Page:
The PC version of Grand Theft Auto IV will use the controversial SecuROM 7 DRM technology, as used on the EA games Spore and Mass Effect. Rockstar claims that this DRM system is needed to protect the amount of time and effort it has spent in each title and also claims it is the most effective form of disc based copy protection currently available.
For the retail version of the game, the user will need to carry out product activation for each installation or significant hardware upgrade, such as additional RAM, a new CPU or graphics card. The game can be activated either online or by getting a code using another PC online (e.g. for Offline users).
Due to the number of gamers upset over the number of activations that were allowed with other titles using SecuROM, Rockstar has decided not to limit the number of product activations in its retail version of the game, but instead require Disc 1 to be present in the drive to play the game. It is unclear at this time how many installations will be allowed for the version that can be purchased as a download.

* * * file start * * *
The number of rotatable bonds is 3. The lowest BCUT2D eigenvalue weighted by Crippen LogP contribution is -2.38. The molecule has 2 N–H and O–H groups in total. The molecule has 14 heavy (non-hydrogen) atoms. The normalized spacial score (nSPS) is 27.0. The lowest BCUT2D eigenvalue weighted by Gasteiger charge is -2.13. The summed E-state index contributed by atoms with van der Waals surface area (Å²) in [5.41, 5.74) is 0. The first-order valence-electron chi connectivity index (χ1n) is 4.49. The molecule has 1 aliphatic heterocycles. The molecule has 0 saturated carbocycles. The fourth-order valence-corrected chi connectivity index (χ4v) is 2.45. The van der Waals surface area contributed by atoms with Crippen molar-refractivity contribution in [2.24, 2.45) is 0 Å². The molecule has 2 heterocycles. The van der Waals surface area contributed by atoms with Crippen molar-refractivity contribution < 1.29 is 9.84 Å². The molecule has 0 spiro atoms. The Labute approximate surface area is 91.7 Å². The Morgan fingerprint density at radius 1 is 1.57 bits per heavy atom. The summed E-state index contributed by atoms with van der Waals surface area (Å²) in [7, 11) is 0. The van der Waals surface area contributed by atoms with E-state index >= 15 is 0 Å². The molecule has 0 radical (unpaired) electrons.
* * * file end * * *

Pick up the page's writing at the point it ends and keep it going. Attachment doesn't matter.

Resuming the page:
Unfortunately, despite all the criticism about DRM systems that do not come with an uninstaller, SecuROM 7 is also be difficult to uninstall. Once a game using SecuROM 7 is uninstalled, the DRM service UAService7.exe remains active on the system. Rockstar said it is working with SecuROM to create instructions on how to remove the intrusive DRM service once the game is uninstalled.
For those who try to get around the DRM such as by trying to get a cracked version off a warez site, Rockstar stated that this title will include Easter eggs that will cause varying changes to the game experience to the unsuspecting game pirate. These changes will range from simple amusements to preventing the user from being able to progress through the game.